Especially when you are in the middle of a project, it’s important to keep employees and clients in the loop about any merger and acquisition. Allowing employees to find out about the merger from news reports or press releases will lead to frustration and fear. Meanwhile, allowing clients to learn about your merger through third parties can create distrust and cause potential issues with your project. An acquisition attorney in Tampa will be able to draft communication for clients and employees alike, sharing only the important legal details to keep everyone informed without divulging too much private information.

Related: Best Communication Practices for Construction Companies to Limit Miscommunication and Potential Legal Action

Tip 3: Commit to Company Culture

If your construction business has been known for a certain culture, it’s important to commit to keeping that culture in any ongoing projects throughout the merger. For example, if your company is known for having a culture of kindness and giving back to local charitable organizations, you should continue to participate. If your company culture is laid back, commit to keeping that. This is helpful for creating a sense of stability in both clients and employees. Mergers can feel like an uncertain time for many, so committing to the identity of your business is crucial. 

Tip 4: Create a Contingency Plan

An attorney familiar with mergers and acquisitions law in Tampa can meet with the owner and any key members of the business and devise a contingency plan for the company. If the owner were to become incapacitated, this strategy would appoint an interim successor, address many essential estate planning services, and help alleviate any disruptions. The attorney will also discuss the transfer of ownership at this time.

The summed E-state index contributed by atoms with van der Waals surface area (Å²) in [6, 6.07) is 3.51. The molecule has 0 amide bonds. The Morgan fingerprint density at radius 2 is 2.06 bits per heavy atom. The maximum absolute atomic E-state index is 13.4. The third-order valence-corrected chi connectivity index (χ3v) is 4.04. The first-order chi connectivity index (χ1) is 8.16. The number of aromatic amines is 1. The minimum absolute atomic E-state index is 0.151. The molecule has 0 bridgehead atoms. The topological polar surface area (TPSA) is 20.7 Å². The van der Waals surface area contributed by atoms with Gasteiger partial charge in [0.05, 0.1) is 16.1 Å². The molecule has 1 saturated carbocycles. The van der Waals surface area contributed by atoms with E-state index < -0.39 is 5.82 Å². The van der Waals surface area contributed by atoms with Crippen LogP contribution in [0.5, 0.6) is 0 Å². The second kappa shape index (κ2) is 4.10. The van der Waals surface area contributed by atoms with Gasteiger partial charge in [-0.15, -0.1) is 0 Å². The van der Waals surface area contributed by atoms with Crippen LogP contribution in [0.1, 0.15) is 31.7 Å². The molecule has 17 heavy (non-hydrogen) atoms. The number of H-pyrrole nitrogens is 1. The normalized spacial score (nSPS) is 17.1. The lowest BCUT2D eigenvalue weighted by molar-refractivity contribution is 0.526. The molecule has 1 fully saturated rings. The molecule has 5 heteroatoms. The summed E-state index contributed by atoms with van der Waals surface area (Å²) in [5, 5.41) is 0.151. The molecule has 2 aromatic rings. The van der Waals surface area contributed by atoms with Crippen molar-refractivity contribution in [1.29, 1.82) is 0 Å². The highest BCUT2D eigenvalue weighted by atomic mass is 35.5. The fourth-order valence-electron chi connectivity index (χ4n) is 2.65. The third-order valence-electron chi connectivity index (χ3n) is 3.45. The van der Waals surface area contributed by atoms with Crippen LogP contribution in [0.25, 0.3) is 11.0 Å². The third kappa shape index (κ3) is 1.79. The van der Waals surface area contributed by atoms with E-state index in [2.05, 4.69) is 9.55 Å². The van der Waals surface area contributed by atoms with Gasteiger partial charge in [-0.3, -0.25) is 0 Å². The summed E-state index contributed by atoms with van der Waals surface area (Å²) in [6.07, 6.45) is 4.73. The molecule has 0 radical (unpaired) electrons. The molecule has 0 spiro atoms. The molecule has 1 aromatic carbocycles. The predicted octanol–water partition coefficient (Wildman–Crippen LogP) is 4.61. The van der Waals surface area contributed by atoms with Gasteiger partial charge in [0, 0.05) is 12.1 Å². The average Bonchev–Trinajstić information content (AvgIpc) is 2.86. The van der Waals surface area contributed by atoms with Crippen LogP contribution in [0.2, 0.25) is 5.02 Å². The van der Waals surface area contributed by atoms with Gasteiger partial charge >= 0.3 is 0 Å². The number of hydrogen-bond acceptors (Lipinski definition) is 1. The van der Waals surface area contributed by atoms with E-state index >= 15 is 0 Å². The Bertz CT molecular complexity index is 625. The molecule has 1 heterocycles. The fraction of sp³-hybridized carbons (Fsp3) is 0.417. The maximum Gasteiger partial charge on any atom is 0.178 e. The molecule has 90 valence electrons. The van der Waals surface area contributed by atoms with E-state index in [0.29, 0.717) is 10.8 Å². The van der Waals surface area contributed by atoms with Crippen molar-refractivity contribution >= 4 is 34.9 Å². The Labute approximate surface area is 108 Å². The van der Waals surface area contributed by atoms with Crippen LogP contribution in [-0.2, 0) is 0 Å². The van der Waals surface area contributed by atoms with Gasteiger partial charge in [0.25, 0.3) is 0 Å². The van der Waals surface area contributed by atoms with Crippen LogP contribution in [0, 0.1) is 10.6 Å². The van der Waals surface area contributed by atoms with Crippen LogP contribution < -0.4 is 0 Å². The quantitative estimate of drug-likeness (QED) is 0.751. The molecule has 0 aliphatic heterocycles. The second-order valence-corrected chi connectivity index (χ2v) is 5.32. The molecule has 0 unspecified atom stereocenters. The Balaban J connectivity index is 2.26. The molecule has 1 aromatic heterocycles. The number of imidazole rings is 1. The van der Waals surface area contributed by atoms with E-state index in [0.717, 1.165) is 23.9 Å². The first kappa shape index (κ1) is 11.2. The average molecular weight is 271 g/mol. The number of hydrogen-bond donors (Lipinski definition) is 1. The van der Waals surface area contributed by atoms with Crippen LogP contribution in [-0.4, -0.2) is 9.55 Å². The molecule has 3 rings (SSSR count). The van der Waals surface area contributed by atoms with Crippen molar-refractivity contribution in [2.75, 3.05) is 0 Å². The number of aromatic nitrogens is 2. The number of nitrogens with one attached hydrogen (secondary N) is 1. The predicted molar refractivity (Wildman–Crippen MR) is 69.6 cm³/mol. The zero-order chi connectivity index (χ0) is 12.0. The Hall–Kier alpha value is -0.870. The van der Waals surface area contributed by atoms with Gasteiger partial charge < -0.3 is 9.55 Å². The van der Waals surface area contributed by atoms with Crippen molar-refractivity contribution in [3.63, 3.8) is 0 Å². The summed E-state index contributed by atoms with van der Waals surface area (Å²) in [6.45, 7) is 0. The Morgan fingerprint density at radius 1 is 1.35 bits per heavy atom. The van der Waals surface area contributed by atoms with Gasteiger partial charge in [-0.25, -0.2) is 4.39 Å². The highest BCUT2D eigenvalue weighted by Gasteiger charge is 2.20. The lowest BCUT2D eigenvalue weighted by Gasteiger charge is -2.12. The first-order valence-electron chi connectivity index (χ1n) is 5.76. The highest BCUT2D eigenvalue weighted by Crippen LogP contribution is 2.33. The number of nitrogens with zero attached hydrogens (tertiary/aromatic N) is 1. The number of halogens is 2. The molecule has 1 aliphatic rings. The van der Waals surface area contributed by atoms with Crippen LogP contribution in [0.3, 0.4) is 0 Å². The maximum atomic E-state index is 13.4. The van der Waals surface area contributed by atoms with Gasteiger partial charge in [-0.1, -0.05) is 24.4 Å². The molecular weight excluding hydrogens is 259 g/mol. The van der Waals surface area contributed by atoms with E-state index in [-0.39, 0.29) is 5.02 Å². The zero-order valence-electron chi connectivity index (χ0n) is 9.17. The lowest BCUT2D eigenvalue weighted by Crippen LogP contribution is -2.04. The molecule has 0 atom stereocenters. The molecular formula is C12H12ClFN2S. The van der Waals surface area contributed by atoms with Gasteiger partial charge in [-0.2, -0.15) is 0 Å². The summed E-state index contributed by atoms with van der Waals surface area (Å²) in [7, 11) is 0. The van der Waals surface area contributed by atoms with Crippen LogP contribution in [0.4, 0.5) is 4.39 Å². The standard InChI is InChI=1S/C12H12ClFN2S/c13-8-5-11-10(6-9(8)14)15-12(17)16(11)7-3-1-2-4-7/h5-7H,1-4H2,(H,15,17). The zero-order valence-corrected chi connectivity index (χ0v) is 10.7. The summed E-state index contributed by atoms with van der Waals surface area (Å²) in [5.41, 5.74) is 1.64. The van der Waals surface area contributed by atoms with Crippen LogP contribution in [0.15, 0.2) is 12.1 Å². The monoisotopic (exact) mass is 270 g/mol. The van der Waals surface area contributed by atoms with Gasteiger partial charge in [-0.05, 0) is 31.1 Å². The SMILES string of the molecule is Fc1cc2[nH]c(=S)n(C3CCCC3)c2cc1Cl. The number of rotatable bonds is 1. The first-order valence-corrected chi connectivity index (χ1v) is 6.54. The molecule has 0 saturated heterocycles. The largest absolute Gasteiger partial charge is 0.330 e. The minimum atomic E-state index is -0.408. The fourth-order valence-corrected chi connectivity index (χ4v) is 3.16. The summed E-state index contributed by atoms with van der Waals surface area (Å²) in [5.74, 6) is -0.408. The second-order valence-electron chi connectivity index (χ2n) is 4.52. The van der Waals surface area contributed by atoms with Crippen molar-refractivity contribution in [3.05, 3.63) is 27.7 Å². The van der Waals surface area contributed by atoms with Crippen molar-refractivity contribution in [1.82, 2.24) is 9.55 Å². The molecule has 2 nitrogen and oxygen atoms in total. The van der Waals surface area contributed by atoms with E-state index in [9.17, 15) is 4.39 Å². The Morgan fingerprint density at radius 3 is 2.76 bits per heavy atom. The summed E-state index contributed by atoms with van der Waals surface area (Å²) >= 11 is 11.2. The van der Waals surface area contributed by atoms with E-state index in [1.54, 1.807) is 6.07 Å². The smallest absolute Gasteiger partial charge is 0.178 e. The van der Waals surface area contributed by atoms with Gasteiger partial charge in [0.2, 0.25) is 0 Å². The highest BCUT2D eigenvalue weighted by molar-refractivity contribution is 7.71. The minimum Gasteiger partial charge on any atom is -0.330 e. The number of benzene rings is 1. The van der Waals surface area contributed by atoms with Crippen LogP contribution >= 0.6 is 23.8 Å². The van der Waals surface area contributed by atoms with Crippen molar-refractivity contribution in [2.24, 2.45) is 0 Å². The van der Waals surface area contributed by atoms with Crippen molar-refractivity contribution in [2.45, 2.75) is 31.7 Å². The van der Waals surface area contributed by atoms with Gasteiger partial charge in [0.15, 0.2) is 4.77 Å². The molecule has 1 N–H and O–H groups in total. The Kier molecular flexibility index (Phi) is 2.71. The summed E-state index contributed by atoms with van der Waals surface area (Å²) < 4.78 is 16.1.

After evaluating the business, the attorney can work with the owner to determine the best exit plan (or acquisition). Transfer options include retention (keeping it within the family), buy-sell retention (offering more shares to other stakeholders), merging with another business, or a divestiture (selling the subsidiary or business line to another company). If your business needs guidance in finding a successor, we can help. Similarly, if your company is facing any lien issues, a Tampa construction lien lawyer will discuss the contingency plan for liens at this time as well. 

Related: Your Construction Company’s Options Against Unfounded Liens from Contractors

Tip 5: Include an Experienced Attorney to Oversee the Change

The most important part of any merger or acquisition is to hire an experienced attorney to oversee the process. An attorney who is experienced in mergers and acquisitions law in Tampa will walk you through every step of the process and help keep your existing contracts and projects on track. For a legal ally who can guide you through a merger or acquisition, contact a mergers and acquisitions attorney in Tampa from Cotney Construction Law.

If you would like to speak with a mergers and acquisitions attorney in Tampa, please contact us today.

Disclaimer: The information contained in this article is for general educational information only. This information does not constitute legal advice, is not intended to constitute legal advice, nor should it be relied upon as legal advice for your specific factual pattern or situation.